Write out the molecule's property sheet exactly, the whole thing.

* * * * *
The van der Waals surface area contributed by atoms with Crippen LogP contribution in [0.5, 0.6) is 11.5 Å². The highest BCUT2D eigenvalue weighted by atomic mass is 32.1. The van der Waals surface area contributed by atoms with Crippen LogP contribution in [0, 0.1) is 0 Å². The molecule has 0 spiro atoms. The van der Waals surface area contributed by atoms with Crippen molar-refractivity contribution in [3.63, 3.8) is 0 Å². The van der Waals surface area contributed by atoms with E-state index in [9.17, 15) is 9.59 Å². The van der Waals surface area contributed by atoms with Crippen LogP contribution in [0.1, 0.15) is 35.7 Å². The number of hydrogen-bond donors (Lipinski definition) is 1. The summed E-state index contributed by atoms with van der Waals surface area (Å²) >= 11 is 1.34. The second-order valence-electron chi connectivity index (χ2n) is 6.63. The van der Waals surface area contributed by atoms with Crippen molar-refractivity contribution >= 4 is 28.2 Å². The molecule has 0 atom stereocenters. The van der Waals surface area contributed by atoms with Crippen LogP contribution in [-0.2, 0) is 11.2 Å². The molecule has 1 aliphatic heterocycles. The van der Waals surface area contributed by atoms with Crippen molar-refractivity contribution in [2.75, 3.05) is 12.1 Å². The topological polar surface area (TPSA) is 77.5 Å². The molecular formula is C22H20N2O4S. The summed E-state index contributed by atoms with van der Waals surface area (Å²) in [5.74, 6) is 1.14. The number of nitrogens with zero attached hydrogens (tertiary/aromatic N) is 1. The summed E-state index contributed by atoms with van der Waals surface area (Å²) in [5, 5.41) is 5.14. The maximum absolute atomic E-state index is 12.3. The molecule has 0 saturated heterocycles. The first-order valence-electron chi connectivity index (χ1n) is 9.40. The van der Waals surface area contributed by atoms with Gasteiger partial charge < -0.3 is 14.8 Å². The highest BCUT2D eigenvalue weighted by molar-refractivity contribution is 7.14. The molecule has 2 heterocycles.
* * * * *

The van der Waals surface area contributed by atoms with Crippen LogP contribution in [0.5, 0.6) is 11.5 Å². The highest BCUT2D eigenvalue weighted by atomic mass is 32.1. The van der Waals surface area contributed by atoms with Crippen LogP contribution in [0, 0.1) is 0 Å². The molecule has 0 spiro atoms. The van der Waals surface area contributed by atoms with Crippen molar-refractivity contribution in [3.63, 3.8) is 0 Å². The van der Waals surface area contributed by atoms with E-state index in [9.17, 15) is 9.59 Å². The van der Waals surface area contributed by atoms with Crippen LogP contribution in [0.1, 0.15) is 35.7 Å². The number of hydrogen-bond donors (Lipinski definition) is 1. The summed E-state index contributed by atoms with van der Waals surface area (Å²) >= 11 is 1.34. The second-order valence-electron chi connectivity index (χ2n) is 6.63. The van der Waals surface area contributed by atoms with Crippen molar-refractivity contribution >= 4 is 28.2 Å². The molecule has 0 atom stereocenters. The van der Waals surface area contributed by atoms with Crippen LogP contribution in [-0.2, 0) is 11.2 Å². The molecule has 1 aliphatic heterocycles. The van der Waals surface area contributed by atoms with Crippen molar-refractivity contribution in [2.75, 3.05) is 12.1 Å². The topological polar surface area (TPSA) is 77.5 Å². The molecular formula is C22H20N2O4S. The summed E-state index contributed by atoms with van der Waals surface area (Å²) in [5.74, 6) is 1.14. The number of nitrogens with zero attached hydrogens (tertiary/aromatic N) is 1. The summed E-state index contributed by atoms with van der Waals surface area (Å²) in [5, 5.41) is 5.14. The maximum absolute atomic E-state index is 12.3. The molecule has 0 saturated heterocycles. The first-order valence-electron chi connectivity index (χ1n) is 9.40. The van der Waals surface area contributed by atoms with Gasteiger partial charge < -0.3 is 14.8 Å². The highest BCUT2D eigenvalue weighted by molar-refractivity contribution is 7.14. The molecule has 2 heterocycles.